There has been a lot of talk about the loan givers. Not much talk about the loan takers. At the risk so sounding cold and politically incorrect, some of those people had no business owning the homes they were put into. Some of them could not afford the homes, but the desire for instant gratification, and the American desire for consumption made the loan an easy take. The loan guy probably said, well, one more loan won't hurt the system (IF he had the scruples to think that way), and the loanee, in most cases said, well, I MIGHT get a better job before the big numbers come due, or I MIGHT get a raise.

What we got in the end was disaster.

There are several reasons this story (the CRA = Housing Crash/Credit Crunch story) needs to be pedaled now. One is to try to take down Barack Obama's campaign a few notches. The most important reason though is to blame a powerless group to divert attention from the big companies who gave out these reckless loans and the other ones that ran their companies into the dirt through risky and reckless accounting practices. Also to divert attention from a system in Washington which turned a blind eye while all this was going on.

It is also to deflect attention from their child like mantra that if you only take the hands off the market, the market will do the right thing, and will eventually correct itself. This works great, right up to the moment the government has to step in and pump massive infusions of cash in to save whatever capitalist venture that has gone wrong.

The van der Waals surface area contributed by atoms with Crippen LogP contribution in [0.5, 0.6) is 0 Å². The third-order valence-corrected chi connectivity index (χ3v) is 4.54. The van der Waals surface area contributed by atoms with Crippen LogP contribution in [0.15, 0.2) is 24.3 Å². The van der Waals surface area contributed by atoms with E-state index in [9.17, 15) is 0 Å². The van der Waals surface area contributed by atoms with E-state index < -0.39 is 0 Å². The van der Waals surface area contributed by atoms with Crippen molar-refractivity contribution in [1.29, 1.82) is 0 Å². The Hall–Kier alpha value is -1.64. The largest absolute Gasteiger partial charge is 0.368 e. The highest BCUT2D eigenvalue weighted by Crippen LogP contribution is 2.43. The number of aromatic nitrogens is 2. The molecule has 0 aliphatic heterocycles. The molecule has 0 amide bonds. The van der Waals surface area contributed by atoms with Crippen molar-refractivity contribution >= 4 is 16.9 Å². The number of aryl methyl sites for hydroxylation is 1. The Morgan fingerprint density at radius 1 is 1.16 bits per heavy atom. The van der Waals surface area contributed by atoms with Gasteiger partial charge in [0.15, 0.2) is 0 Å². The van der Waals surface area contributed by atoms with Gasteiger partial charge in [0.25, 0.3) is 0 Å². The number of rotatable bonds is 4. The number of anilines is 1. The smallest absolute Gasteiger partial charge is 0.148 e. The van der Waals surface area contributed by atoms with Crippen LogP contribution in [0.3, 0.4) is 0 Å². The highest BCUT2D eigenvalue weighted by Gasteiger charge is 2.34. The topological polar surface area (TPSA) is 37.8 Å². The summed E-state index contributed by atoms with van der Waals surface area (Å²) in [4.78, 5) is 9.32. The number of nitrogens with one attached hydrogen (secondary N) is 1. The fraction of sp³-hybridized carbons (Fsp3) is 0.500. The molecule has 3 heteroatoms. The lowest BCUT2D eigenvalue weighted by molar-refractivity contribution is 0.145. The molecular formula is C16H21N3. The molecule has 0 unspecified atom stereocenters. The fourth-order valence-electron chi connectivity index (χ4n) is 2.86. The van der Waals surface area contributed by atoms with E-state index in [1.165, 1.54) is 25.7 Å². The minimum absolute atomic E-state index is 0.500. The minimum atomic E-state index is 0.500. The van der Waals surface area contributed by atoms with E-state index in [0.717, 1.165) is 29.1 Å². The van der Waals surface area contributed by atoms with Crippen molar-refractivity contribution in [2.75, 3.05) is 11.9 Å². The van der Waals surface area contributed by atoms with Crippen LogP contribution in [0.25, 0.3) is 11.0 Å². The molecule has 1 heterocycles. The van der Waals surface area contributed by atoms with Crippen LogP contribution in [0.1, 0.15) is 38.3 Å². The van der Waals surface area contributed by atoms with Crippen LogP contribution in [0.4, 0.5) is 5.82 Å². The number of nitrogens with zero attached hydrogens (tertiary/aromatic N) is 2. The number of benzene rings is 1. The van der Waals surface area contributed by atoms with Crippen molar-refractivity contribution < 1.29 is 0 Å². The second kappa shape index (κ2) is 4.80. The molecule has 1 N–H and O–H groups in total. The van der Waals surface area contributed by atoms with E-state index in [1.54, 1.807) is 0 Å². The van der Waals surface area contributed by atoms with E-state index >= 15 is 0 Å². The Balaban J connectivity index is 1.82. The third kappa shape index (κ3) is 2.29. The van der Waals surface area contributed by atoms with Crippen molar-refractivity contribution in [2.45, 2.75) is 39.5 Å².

If they admitted to these things, they would have to admit that their premises about capitalism and economics were mostly incorrect.

Never mind all of this stuff above.

Does it really sound plausible that handing out a few bags of shekels to some minorities could be the cause of the WHOLE WORLD ECONOMIC SYSTEM to crash in a violent and cataclysmic manner? I don't even know how they can say it with a straight face.

And if that small event could cause the whole system to crash, what does that say about the robustness of the system? The resiliency of the system?

Not much in my opinion.

There is something fundamentally wrong with the system. In the weeks, months and years to come, we MIGHT find out what it is, or we might not.

It is acknowledged now that a lot of folks thought they understood the system, but that it has become so fast acting and complex that they do not understand it at all.

In the mean time, the need exists for those who can look at the WHOLE economy. Not just the bits and pieces that strike the media fancy that day (i.e. the stock market one day, unemployment the next).

Going to be some interesting, painful, scary times.